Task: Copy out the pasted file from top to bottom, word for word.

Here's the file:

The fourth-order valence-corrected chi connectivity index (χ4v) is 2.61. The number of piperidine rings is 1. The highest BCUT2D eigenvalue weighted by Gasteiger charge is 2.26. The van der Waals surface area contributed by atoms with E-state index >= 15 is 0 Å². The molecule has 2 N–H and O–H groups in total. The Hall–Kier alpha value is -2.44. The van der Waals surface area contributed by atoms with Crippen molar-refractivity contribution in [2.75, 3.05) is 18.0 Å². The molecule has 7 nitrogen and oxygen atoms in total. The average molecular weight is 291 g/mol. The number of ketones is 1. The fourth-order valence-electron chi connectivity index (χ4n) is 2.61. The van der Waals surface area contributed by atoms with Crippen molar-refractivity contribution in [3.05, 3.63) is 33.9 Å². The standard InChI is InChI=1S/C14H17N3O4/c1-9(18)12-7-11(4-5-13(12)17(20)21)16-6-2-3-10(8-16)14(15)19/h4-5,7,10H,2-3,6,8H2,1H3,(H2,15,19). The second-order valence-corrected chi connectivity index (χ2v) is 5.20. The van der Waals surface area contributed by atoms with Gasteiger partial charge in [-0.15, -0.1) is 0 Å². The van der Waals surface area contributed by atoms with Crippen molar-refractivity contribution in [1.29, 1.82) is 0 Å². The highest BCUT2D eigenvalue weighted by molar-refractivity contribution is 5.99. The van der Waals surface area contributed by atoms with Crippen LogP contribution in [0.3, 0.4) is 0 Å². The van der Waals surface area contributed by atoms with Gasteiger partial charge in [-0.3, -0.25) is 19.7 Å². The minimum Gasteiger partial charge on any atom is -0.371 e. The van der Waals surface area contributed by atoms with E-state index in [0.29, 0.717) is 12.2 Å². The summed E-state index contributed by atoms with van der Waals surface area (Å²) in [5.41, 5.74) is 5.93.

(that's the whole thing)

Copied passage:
The fourth-order valence-corrected chi connectivity index (χ4v) is 2.61. The number of piperidine rings is 1. The highest BCUT2D eigenvalue weighted by Gasteiger charge is 2.26. The van der Waals surface area contributed by atoms with E-state index >= 15 is 0 Å². The molecule has 2 N–H and O–H groups in total. The Hall–Kier alpha value is -2.44. The van der Waals surface area contributed by atoms with Crippen molar-refractivity contribution in [2.75, 3.05) is 18.0 Å². The molecule has 7 nitrogen and oxygen atoms in total. The average molecular weight is 291 g/mol. The number of ketones is 1. The fourth-order valence-electron chi connectivity index (χ4n) is 2.61. The van der Waals surface area contributed by atoms with Crippen molar-refractivity contribution in [3.05, 3.63) is 33.9 Å². The standard InChI is InChI=1S/C14H17N3O4/c1-9(18)12-7-11(4-5-13(12)17(20)21)16-6-2-3-10(8-16)14(15)19/h4-5,7,10H,2-3,6,8H2,1H3,(H2,15,19). The second-order valence-corrected chi connectivity index (χ2v) is 5.20. The van der Waals surface area contributed by atoms with Gasteiger partial charge in [-0.15, -0.1) is 0 Å². The van der Waals surface area contributed by atoms with Crippen molar-refractivity contribution in [1.29, 1.82) is 0 Å². The highest BCUT2D eigenvalue weighted by molar-refractivity contribution is 5.99. The van der Waals surface area contributed by atoms with Crippen LogP contribution in [0.3, 0.4) is 0 Å². The van der Waals surface area contributed by atoms with Gasteiger partial charge in [-0.3, -0.25) is 19.7 Å². The minimum Gasteiger partial charge on any atom is -0.371 e. The van der Waals surface area contributed by atoms with E-state index in [0.29, 0.717) is 12.2 Å². The summed E-state index contributed by atoms with van der Waals surface area (Å²) in [5.41, 5.74) is 5.93.